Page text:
Short circuit evaluation vs if

I am trying to understand efficient coding practices looking at source code of released packages and comparing to what I would write. I find some developers use short circuiting instead of an if statement.
For example in Weave.jl package source

Base.Meta.isexpr(expr,:(=)) && (options[expr.args[1]] = expr.args[2])
Base.Meta.isexpr(expr,:toplevel) && map(pushopt,fill(options,length(expr.args)),expr.args)

There is an example in the docs which encourages this.

true && (x = (1, 2, 3))

vs

if true 
  x = (1,2,3) 
end

Could someone please lend some insight into the advantages/disadvantages of using short circuiting compared to an if statement?

Personally, I think it hinders readability, however I will adopt it if there are other advantages.

4 Likes

I mostly find it useful when the if block is just a single line and the condition is somewhat short.

6 Likes

In addition, && has become kind of common for returning early, eg

function f(x)
    is_special(x) && return "special"
    y = do_the(x)
    z = rest_of_the(y)
    calculation(y, z)
end
7 Likes

Short circuit evaluation is best applied in these situations:

  • between clauses of a compound conditional
  • between a simple validation and throwing an exception
  • between a state check and an early return
if x < 0 && y <= 0
  z = x
end

iszero(x) && throw(DomainError("x must be nonzero"))

x == y && return 0.0
return x/y

otherwise use an if block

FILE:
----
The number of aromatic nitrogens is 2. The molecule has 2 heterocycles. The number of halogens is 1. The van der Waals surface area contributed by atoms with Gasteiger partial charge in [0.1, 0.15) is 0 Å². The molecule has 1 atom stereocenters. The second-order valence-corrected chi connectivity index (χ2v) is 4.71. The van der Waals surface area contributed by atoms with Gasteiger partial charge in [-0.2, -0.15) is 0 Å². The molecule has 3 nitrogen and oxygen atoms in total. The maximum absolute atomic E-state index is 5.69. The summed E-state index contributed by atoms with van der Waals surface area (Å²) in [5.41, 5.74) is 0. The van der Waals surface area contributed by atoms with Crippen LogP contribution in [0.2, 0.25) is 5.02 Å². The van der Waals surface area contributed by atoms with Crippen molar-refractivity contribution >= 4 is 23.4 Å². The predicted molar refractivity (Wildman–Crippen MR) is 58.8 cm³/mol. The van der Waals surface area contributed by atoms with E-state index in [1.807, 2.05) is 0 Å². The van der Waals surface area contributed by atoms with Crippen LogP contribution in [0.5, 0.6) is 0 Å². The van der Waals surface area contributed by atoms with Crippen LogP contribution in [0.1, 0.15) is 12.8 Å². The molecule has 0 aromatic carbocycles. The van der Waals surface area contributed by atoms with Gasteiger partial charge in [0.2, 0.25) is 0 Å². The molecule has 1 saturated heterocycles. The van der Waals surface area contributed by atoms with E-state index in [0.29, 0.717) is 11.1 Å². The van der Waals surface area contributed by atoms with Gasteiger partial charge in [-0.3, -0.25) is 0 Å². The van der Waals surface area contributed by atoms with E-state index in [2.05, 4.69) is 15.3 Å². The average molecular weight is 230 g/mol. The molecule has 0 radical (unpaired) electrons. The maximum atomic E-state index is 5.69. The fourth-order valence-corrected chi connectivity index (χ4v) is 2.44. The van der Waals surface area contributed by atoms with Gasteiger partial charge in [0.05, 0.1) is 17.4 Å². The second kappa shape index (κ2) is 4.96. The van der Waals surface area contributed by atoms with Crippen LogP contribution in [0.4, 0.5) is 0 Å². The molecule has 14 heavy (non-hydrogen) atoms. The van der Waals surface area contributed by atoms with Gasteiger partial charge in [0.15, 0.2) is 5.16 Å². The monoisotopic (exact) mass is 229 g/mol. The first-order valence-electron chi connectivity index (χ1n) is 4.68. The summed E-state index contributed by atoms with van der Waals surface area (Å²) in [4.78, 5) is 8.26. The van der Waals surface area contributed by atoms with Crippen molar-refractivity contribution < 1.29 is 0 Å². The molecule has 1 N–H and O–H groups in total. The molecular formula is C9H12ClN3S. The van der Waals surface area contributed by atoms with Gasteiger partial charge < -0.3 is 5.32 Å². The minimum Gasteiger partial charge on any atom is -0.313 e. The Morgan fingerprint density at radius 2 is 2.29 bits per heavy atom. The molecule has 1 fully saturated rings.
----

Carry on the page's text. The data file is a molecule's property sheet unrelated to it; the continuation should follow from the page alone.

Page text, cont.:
7 Likes

As far as I can tell, it is purely a matter style and taste. Many people who program in Julia like concise code, and the short circuits help with that.

If you prefer if blocks for readability, there is no reason not to use that.

8 Likes

I am not a fan of && used as a one-liner IF. Julia is great because it’s mostly What You See Is What You Mean, with very little extra cruft. But the one-liner is an idiom, in the sense that it looks like a logical comparison, and only makes sense as IF for those familiar with short-circuiting. I’d like for code just to make sense to anyone, without need for much cultural background. This kind of tricky-cool pattern was pervasive in the bad-old days of Perl, and it makes me cringe to see it in Julia, especially semi-encouraged in the documentation. What You See Is Sensible Only If You Parse Like a Compiler.

If people really want one-liners, why not provide more explicit syntax for that?

if x==y then return 0.0 instead of &&
if x==y else return 1.0 instead of ||

Of course, people should be free to code however they want. But the heavy use of idioms seems to be a sign of demand for syntactical sugar, like an explicit one-liner if.

4 Likes

See

3 Likes

The two forms produce exactly the same code:

julia> Meta.@lower test && something()
:($(Expr(:thunk, CodeInfo(
    @ none within `top-level scope'
1 ─      goto #3 if not test
2 ─ %2 = something()
└──      return %2
3 ─      return false
))))

julia> Meta.@lower if test; something(); else false; end
:($(Expr(:thunk, CodeInfo(
    @ none within `top-level scope'
1 ─      goto #3 if not test
   └
    @ REPL[19]:1 within `top-level scope'
2 ─ %2 = something()
└──      return %2
3 ─      return false
))))